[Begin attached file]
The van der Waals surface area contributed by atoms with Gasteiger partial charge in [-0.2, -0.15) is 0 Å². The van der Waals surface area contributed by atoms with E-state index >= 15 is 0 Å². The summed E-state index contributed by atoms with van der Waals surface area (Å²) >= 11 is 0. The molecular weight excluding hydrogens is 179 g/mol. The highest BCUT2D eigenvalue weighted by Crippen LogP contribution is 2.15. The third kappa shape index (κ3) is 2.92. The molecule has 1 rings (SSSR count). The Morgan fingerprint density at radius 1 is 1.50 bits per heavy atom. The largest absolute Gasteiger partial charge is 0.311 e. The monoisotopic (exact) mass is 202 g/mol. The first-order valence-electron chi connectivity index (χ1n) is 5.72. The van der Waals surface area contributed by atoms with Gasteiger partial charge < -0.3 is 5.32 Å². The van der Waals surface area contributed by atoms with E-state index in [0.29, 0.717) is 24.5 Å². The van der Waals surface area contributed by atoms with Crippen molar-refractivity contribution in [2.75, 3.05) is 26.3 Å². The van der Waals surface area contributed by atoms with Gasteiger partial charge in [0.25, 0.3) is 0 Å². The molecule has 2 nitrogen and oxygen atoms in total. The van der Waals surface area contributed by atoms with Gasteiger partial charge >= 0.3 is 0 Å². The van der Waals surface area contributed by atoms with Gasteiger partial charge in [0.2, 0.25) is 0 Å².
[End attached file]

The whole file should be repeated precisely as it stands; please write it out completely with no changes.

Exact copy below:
The van der Waals surface area contributed by atoms with Gasteiger partial charge in [-0.2, -0.15) is 0 Å². The van der Waals surface area contributed by atoms with E-state index >= 15 is 0 Å². The summed E-state index contributed by atoms with van der Waals surface area (Å²) >= 11 is 0. The molecular weight excluding hydrogens is 179 g/mol. The highest BCUT2D eigenvalue weighted by Crippen LogP contribution is 2.15. The third kappa shape index (κ3) is 2.92. The molecule has 1 rings (SSSR count). The Morgan fingerprint density at radius 1 is 1.50 bits per heavy atom. The largest absolute Gasteiger partial charge is 0.311 e. The monoisotopic (exact) mass is 202 g/mol. The first-order valence-electron chi connectivity index (χ1n) is 5.72. The van der Waals surface area contributed by atoms with Gasteiger partial charge < -0.3 is 5.32 Å². The van der Waals surface area contributed by atoms with E-state index in [0.29, 0.717) is 24.5 Å². The van der Waals surface area contributed by atoms with Crippen molar-refractivity contribution in [2.75, 3.05) is 26.3 Å². The van der Waals surface area contributed by atoms with Gasteiger partial charge in [0.25, 0.3) is 0 Å². The molecule has 2 nitrogen and oxygen atoms in total. The van der Waals surface area contributed by atoms with Gasteiger partial charge >= 0.3 is 0 Å². The van der Waals surface area contributed by atoms with Gasteiger partial charge in [0.2, 0.25) is 0 Å².